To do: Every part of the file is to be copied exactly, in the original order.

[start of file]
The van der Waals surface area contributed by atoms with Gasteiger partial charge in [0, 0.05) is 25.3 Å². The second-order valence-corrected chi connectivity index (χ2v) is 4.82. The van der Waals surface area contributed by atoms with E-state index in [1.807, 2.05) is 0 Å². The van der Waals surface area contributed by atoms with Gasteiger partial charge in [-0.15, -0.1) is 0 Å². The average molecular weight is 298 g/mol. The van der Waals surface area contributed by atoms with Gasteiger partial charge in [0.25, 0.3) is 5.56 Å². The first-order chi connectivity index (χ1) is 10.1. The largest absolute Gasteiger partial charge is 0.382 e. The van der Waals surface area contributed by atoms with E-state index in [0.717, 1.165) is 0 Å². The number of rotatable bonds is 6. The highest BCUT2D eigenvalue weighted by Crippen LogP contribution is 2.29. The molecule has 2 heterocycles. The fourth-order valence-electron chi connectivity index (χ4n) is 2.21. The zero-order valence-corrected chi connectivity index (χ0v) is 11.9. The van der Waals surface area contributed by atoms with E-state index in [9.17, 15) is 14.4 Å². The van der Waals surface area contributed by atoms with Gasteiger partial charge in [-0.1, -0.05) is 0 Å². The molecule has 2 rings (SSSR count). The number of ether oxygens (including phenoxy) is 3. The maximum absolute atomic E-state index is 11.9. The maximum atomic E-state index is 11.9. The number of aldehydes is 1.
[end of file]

The van der Waals surface area contributed by atoms with Gasteiger partial charge in [0, 0.05) is 25.3 Å². The second-order valence-corrected chi connectivity index (χ2v) is 4.82. The van der Waals surface area contributed by atoms with E-state index in [1.807, 2.05) is 0 Å². The van der Waals surface area contributed by atoms with Gasteiger partial charge in [-0.15, -0.1) is 0 Å². The average molecular weight is 298 g/mol. The van der Waals surface area contributed by atoms with Gasteiger partial charge in [0.25, 0.3) is 5.56 Å². The first-order chi connectivity index (χ1) is 10.1. The largest absolute Gasteiger partial charge is 0.382 e. The van der Waals surface area contributed by atoms with E-state index in [0.717, 1.165) is 0 Å². The number of rotatable bonds is 6. The highest BCUT2D eigenvalue weighted by Crippen LogP contribution is 2.29. The molecule has 2 heterocycles. The fourth-order valence-electron chi connectivity index (χ4n) is 2.21. The zero-order valence-corrected chi connectivity index (χ0v) is 11.9. The van der Waals surface area contributed by atoms with E-state index in [9.17, 15) is 14.4 Å². The van der Waals surface area contributed by atoms with Gasteiger partial charge in [-0.1, -0.05) is 0 Å². The molecule has 2 rings (SSSR count). The number of ether oxygens (including phenoxy) is 3. The maximum absolute atomic E-state index is 11.9. The maximum atomic E-state index is 11.9. The number of aldehydes is 1.